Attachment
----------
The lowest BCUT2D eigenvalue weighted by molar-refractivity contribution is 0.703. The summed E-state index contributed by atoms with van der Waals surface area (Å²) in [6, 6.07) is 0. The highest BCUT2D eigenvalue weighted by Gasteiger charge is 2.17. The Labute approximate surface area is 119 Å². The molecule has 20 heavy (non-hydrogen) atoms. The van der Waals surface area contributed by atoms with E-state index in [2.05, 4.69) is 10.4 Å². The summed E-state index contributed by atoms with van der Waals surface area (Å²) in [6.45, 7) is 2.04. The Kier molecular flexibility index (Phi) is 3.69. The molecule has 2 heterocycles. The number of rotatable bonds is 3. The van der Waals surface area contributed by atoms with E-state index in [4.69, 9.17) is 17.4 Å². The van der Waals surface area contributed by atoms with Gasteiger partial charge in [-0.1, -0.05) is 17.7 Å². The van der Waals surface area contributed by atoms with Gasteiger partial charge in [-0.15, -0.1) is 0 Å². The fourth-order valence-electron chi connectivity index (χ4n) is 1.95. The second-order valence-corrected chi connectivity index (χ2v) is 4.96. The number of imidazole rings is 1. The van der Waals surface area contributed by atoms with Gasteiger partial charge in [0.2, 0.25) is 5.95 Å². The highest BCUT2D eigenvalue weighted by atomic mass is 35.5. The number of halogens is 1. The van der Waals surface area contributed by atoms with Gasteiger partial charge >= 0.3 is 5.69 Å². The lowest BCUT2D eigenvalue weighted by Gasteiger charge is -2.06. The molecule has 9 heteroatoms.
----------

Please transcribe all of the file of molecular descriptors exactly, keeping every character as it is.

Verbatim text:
The lowest BCUT2D eigenvalue weighted by molar-refractivity contribution is 0.703. The summed E-state index contributed by atoms with van der Waals surface area (Å²) in [6, 6.07) is 0. The highest BCUT2D eigenvalue weighted by Gasteiger charge is 2.17. The Labute approximate surface area is 119 Å². The molecule has 20 heavy (non-hydrogen) atoms. The van der Waals surface area contributed by atoms with E-state index in [2.05, 4.69) is 10.4 Å². The summed E-state index contributed by atoms with van der Waals surface area (Å²) in [6.45, 7) is 2.04. The Kier molecular flexibility index (Phi) is 3.69. The molecule has 2 heterocycles. The number of rotatable bonds is 3. The van der Waals surface area contributed by atoms with E-state index in [4.69, 9.17) is 17.4 Å². The van der Waals surface area contributed by atoms with Gasteiger partial charge in [-0.1, -0.05) is 17.7 Å². The van der Waals surface area contributed by atoms with Gasteiger partial charge in [-0.15, -0.1) is 0 Å². The fourth-order valence-electron chi connectivity index (χ4n) is 1.95. The second-order valence-corrected chi connectivity index (χ2v) is 4.96. The number of imidazole rings is 1. The van der Waals surface area contributed by atoms with Gasteiger partial charge in [0.2, 0.25) is 5.95 Å². The highest BCUT2D eigenvalue weighted by atomic mass is 35.5. The number of halogens is 1. The van der Waals surface area contributed by atoms with Gasteiger partial charge >= 0.3 is 5.69 Å². The lowest BCUT2D eigenvalue weighted by Gasteiger charge is -2.06. The molecule has 9 heteroatoms.